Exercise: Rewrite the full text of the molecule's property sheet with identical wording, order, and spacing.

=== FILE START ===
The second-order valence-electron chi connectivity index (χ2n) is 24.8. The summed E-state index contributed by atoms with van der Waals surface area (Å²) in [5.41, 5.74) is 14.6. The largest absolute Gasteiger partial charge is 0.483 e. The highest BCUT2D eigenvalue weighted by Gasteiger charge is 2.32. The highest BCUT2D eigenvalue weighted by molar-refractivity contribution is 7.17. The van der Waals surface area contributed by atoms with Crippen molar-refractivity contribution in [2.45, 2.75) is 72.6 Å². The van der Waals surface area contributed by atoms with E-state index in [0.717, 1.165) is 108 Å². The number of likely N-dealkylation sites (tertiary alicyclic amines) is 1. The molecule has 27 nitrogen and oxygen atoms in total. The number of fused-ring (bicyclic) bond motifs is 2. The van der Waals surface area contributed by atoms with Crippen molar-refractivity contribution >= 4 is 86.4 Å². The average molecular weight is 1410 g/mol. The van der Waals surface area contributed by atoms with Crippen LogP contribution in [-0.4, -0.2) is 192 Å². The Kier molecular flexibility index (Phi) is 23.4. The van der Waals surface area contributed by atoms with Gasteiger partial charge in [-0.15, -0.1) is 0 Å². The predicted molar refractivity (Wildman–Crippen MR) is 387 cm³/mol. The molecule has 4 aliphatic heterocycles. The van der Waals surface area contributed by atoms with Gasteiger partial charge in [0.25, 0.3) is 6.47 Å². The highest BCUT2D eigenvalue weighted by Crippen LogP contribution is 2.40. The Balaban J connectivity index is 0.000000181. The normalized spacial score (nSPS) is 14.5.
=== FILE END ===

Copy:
The second-order valence-electron chi connectivity index (χ2n) is 24.8. The summed E-state index contributed by atoms with van der Waals surface area (Å²) in [5.41, 5.74) is 14.6. The largest absolute Gasteiger partial charge is 0.483 e. The highest BCUT2D eigenvalue weighted by Gasteiger charge is 2.32. The highest BCUT2D eigenvalue weighted by molar-refractivity contribution is 7.17. The van der Waals surface area contributed by atoms with Crippen molar-refractivity contribution in [2.45, 2.75) is 72.6 Å². The van der Waals surface area contributed by atoms with E-state index in [0.717, 1.165) is 108 Å². The number of likely N-dealkylation sites (tertiary alicyclic amines) is 1. The molecule has 27 nitrogen and oxygen atoms in total. The number of fused-ring (bicyclic) bond motifs is 2. The van der Waals surface area contributed by atoms with Crippen molar-refractivity contribution >= 4 is 86.4 Å². The average molecular weight is 1410 g/mol. The van der Waals surface area contributed by atoms with Crippen LogP contribution in [-0.4, -0.2) is 192 Å². The Kier molecular flexibility index (Phi) is 23.4. The van der Waals surface area contributed by atoms with Gasteiger partial charge in [-0.15, -0.1) is 0 Å². The predicted molar refractivity (Wildman–Crippen MR) is 387 cm³/mol. The molecule has 4 aliphatic heterocycles. The van der Waals surface area contributed by atoms with Gasteiger partial charge in [0.25, 0.3) is 6.47 Å². The highest BCUT2D eigenvalue weighted by Crippen LogP contribution is 2.40. The Balaban J connectivity index is 0.000000181. The normalized spacial score (nSPS) is 14.5.